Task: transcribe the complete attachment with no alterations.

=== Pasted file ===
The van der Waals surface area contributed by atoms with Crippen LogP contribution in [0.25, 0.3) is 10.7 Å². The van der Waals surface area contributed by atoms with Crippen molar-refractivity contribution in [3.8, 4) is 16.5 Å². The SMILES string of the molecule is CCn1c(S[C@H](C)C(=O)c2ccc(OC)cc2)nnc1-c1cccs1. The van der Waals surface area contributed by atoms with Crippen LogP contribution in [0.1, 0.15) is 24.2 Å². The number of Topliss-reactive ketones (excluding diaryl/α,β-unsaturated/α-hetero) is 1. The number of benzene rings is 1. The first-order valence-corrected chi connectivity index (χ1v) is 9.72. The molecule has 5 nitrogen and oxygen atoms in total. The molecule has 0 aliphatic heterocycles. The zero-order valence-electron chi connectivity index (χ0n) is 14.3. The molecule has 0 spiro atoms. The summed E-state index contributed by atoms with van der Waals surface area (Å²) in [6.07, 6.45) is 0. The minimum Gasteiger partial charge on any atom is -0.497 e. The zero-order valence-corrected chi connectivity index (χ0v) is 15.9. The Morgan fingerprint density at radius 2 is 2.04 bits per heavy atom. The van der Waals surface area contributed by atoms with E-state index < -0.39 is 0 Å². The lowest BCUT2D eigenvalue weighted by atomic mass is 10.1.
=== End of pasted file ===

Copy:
The van der Waals surface area contributed by atoms with Crippen LogP contribution in [0.25, 0.3) is 10.7 Å². The van der Waals surface area contributed by atoms with Crippen molar-refractivity contribution in [3.8, 4) is 16.5 Å². The SMILES string of the molecule is CCn1c(S[C@H](C)C(=O)c2ccc(OC)cc2)nnc1-c1cccs1. The van der Waals surface area contributed by atoms with Crippen LogP contribution in [0.1, 0.15) is 24.2 Å². The number of Topliss-reactive ketones (excluding diaryl/α,β-unsaturated/α-hetero) is 1. The number of benzene rings is 1. The first-order valence-corrected chi connectivity index (χ1v) is 9.72. The molecule has 5 nitrogen and oxygen atoms in total. The molecule has 0 aliphatic heterocycles. The zero-order valence-electron chi connectivity index (χ0n) is 14.3. The molecule has 0 spiro atoms. The summed E-state index contributed by atoms with van der Waals surface area (Å²) in [6.07, 6.45) is 0. The minimum Gasteiger partial charge on any atom is -0.497 e. The zero-order valence-corrected chi connectivity index (χ0v) is 15.9. The Morgan fingerprint density at radius 2 is 2.04 bits per heavy atom. The van der Waals surface area contributed by atoms with E-state index < -0.39 is 0 Å². The lowest BCUT2D eigenvalue weighted by atomic mass is 10.1.